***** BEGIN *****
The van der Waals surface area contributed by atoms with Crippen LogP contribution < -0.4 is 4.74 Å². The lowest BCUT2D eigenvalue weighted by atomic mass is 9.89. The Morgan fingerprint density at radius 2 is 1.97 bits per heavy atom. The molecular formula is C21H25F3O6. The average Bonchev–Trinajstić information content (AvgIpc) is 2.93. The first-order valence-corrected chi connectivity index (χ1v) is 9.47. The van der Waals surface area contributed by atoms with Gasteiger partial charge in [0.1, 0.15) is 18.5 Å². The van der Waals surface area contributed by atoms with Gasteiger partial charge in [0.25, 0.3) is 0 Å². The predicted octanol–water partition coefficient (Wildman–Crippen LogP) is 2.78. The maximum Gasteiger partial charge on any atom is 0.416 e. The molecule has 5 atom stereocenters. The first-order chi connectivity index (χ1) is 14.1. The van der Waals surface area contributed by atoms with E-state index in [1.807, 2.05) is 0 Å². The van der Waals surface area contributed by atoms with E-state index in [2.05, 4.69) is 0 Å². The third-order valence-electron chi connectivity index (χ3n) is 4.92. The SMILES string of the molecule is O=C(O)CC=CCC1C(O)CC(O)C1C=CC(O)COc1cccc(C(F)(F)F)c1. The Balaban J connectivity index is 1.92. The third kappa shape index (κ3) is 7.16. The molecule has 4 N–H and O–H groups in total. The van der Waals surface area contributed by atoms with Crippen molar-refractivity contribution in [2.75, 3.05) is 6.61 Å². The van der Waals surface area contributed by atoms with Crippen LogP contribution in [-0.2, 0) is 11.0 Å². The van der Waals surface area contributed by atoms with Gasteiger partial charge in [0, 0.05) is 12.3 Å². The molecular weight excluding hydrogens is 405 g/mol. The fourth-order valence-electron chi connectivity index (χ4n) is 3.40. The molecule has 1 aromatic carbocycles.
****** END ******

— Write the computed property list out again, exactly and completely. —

The van der Waals surface area contributed by atoms with Crippen LogP contribution < -0.4 is 4.74 Å². The lowest BCUT2D eigenvalue weighted by atomic mass is 9.89. The Morgan fingerprint density at radius 2 is 1.97 bits per heavy atom. The molecular formula is C21H25F3O6. The average Bonchev–Trinajstić information content (AvgIpc) is 2.93. The first-order valence-corrected chi connectivity index (χ1v) is 9.47. The van der Waals surface area contributed by atoms with Gasteiger partial charge in [0.1, 0.15) is 18.5 Å². The van der Waals surface area contributed by atoms with Gasteiger partial charge in [0.25, 0.3) is 0 Å². The predicted octanol–water partition coefficient (Wildman–Crippen LogP) is 2.78. The maximum Gasteiger partial charge on any atom is 0.416 e. The molecule has 5 atom stereocenters. The first-order chi connectivity index (χ1) is 14.1. The van der Waals surface area contributed by atoms with E-state index in [1.807, 2.05) is 0 Å². The van der Waals surface area contributed by atoms with E-state index in [2.05, 4.69) is 0 Å². The third-order valence-electron chi connectivity index (χ3n) is 4.92. The SMILES string of the molecule is O=C(O)CC=CCC1C(O)CC(O)C1C=CC(O)COc1cccc(C(F)(F)F)c1. The Balaban J connectivity index is 1.92. The third kappa shape index (κ3) is 7.16. The molecule has 4 N–H and O–H groups in total. The van der Waals surface area contributed by atoms with Crippen molar-refractivity contribution in [2.75, 3.05) is 6.61 Å². The van der Waals surface area contributed by atoms with Crippen LogP contribution in [-0.2, 0) is 11.0 Å². The van der Waals surface area contributed by atoms with Gasteiger partial charge in [0, 0.05) is 12.3 Å². The molecular weight excluding hydrogens is 405 g/mol. The fourth-order valence-electron chi connectivity index (χ4n) is 3.40. The molecule has 1 aromatic carbocycles.